An evergreen shrub 10 ft or more high in favourable localities, branches covered with pale, glabrous, shining bark. Leaves very like those of a holly, but opposite, 1 to 21⁄2 in. long, 3⁄4 to 11⁄2 in. wide, oval or ovate in the main, but armed at the edges with sharp triangular spines 1⁄8 to 1⁄3 in. long, shining dark green, glabrous; stalk 1⁄3 in. long. Flowers solitary on stalks 1⁄3 to 1⁄2 in. long, produced from July until late autumn. Corolla funnel-shaped, 11⁄2 in. long, 1⁄2 in. wide at the mouth, crimson scarlet, with five rounded, yellow, shallow lobes; calyx green, with five oblong lobes 1⁄3 in. long, edged with hairs; anthers five, with scarcely any stalk, attached at the base of the corolla lobes. Bot. Mag., t. 4781.
Native of the Andes from Colombia to the region of the straits of Magellan; described by Ruiz and Pavon in 1799 from plants collected by them in Peru; introduced by William Lobb from Chile in 1843 and again by Comber in 1925-6. In the northern part of its range in Chile this species grows in cool, mountain cloud-forests; farther south it descends to sea-level and ranges through the fiords and innumerable islands of the Pacific coast as far as the Magellan region, where the climate throughout is exceedingly moist and equable.
In cultivation it finds its most congenial conditions on or near the west coast of Scotland and in N. Ireland, where it grows to a great size. There are fine specimens at Stonefield, Argyll; Brodick, Isle of Arran; Inverewe, Wester Ross; and at Rowallane, Co. Down. The last is a remarkable plant 10 ft high, 32 ft across and 118 ft in circumference. In other parts of the country, wherever the climate is not too dry and continental, it grows and flowers quite well. It is, for example, hardy in an exposed position on the rock garden at Edinburgh. In the south there are two good specimens in the walled garden at Nymans in Sussex, raised from Comber’s seed. One of these was given an Award of Merit when a flowering branch was shown at Vincent Square in 1955; the flower colour differs somewhat from that of the older introduction, being vermilion shading to Orient Red.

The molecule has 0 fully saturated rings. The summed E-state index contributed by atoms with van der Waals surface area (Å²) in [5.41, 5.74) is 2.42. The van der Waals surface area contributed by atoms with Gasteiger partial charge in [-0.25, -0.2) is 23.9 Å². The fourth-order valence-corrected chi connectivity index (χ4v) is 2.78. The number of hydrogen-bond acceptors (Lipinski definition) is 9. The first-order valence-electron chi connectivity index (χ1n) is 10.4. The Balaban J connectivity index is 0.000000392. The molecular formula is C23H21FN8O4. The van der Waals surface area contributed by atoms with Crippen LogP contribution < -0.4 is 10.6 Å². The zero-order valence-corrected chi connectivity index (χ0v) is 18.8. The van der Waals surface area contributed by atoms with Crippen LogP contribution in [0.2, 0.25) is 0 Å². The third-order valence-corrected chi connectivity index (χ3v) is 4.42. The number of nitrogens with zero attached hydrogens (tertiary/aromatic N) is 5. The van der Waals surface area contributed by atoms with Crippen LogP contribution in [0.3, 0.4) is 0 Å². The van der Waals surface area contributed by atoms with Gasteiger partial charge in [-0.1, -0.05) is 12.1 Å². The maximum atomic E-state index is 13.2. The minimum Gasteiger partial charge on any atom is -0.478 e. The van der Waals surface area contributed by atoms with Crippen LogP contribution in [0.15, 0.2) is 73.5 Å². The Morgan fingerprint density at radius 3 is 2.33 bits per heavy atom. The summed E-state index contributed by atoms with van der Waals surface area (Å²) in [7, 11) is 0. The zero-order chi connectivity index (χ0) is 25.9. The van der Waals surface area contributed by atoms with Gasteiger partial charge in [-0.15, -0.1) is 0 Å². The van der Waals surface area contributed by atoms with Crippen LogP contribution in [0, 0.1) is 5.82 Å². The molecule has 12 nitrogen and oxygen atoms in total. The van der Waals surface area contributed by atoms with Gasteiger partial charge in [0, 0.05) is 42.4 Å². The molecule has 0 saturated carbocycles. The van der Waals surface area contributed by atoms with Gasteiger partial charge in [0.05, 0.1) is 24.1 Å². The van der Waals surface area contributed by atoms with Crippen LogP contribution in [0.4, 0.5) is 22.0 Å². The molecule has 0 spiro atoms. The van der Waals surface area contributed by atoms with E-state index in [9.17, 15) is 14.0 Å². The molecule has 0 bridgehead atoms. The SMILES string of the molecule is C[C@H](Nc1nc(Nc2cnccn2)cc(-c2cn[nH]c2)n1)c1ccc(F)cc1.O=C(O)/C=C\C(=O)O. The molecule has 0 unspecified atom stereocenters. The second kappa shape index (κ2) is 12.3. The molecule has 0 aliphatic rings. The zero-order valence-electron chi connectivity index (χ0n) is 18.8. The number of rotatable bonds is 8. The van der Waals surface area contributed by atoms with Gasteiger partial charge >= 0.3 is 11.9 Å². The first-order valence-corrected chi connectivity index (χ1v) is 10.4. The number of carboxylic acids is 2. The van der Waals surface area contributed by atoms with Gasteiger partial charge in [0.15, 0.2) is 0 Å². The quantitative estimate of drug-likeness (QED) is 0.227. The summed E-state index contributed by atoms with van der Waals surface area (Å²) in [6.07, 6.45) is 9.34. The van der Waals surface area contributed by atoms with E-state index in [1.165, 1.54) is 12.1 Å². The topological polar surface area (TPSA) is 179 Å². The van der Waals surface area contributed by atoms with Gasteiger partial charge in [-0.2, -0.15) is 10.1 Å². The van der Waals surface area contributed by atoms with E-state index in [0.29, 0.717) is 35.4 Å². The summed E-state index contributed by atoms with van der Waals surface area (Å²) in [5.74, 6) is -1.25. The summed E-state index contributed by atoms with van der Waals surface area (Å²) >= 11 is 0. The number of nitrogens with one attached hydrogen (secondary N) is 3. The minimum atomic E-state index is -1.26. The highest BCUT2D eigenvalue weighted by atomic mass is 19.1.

Note: A word should be added about the varieties of D. spinosa recognised in some works. The description of the species by Ruiz and Pavon is accompanied by a plate (Fl. Peru. Chil., Vol. 2, t. 186) which shows a shoot with broad-oval leaf-blades 23⁄5 to 34⁄5 in. long, 11⁄5 to 4⁄5 in. wide, with seven to nine teeth on each side. There is nothing to match this in the Kew Herbarium, where the species is well represented by material collected throughout the Andes from Colombia to Chile. In this material the leaf-blades are mostly 13⁄5 to 2 in. long and 4⁄5 to 1 in. wide; very occasionally the odd leaf exceeds these dimensions and a few specimens have much smaller leaves. All have three to four teeth on each side, most often four, very rarely five. The calyx is variable; most often the segments are oblong-obtuse, but sometimes narrow and long-pointed as figured by Ruiz and Pavon.
D. spinosa var. hookeri (Dunal) Reiche rests on the figure and description of a plant collected by Bridges near the town of Valdivia, Chile (Hooker’s Icones Plantarum, Vol. 1, t. 33, 1836). It was published as D. spinosa but Dunal, who seems to have worked solely from the published figures and description, treated it as a distinct species, D. hookeri. It is clear, however, the var. hookeri represents the normal form of the species as found throughout the Andes (it is not confined to Chile) and can only be maintained as a variety if there is, in fact, a typical variety (var. spinosa) such as the plant in Ruiz and Pavon’s plate. D. spinosa was introduced by Lobb from Valdivia and this introduction would belong to var. hookeri if that variety were recognised.
D. spinosa var. chilensis (C. Gay) Reiche is a plant with relatively narrower, more oblong leaves and a smaller calyx, but the odd specimens with these characters are only part of the variation of the species and do not represent a distinct variety.